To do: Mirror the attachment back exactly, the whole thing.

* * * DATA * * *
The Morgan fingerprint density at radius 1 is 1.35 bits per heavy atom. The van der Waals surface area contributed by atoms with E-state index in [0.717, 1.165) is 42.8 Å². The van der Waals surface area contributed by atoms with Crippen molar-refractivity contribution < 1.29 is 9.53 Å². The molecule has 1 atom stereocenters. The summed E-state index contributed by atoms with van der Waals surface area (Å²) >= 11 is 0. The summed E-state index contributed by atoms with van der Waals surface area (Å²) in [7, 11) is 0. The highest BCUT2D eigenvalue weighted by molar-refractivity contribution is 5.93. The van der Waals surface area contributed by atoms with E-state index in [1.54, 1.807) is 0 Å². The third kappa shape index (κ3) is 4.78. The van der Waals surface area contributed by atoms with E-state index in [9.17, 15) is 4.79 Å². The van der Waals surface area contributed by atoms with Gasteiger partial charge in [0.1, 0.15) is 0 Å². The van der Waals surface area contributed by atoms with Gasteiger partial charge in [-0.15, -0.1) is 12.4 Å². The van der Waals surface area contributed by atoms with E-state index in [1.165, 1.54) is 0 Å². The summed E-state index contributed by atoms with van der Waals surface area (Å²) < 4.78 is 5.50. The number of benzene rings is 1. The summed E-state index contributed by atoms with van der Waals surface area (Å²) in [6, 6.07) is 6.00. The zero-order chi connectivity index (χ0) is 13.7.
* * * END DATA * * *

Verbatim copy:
The Morgan fingerprint density at radius 1 is 1.35 bits per heavy atom. The van der Waals surface area contributed by atoms with E-state index in [0.717, 1.165) is 42.8 Å². The van der Waals surface area contributed by atoms with Crippen molar-refractivity contribution < 1.29 is 9.53 Å². The molecule has 1 atom stereocenters. The summed E-state index contributed by atoms with van der Waals surface area (Å²) >= 11 is 0. The summed E-state index contributed by atoms with van der Waals surface area (Å²) in [7, 11) is 0. The highest BCUT2D eigenvalue weighted by molar-refractivity contribution is 5.93. The van der Waals surface area contributed by atoms with E-state index in [1.54, 1.807) is 0 Å². The third kappa shape index (κ3) is 4.78. The van der Waals surface area contributed by atoms with E-state index in [9.17, 15) is 4.79 Å². The van der Waals surface area contributed by atoms with Gasteiger partial charge in [0.1, 0.15) is 0 Å². The van der Waals surface area contributed by atoms with Gasteiger partial charge in [-0.15, -0.1) is 12.4 Å². The van der Waals surface area contributed by atoms with E-state index in [1.165, 1.54) is 0 Å². The summed E-state index contributed by atoms with van der Waals surface area (Å²) < 4.78 is 5.50. The number of benzene rings is 1. The summed E-state index contributed by atoms with van der Waals surface area (Å²) in [6, 6.07) is 6.00. The zero-order chi connectivity index (χ0) is 13.7.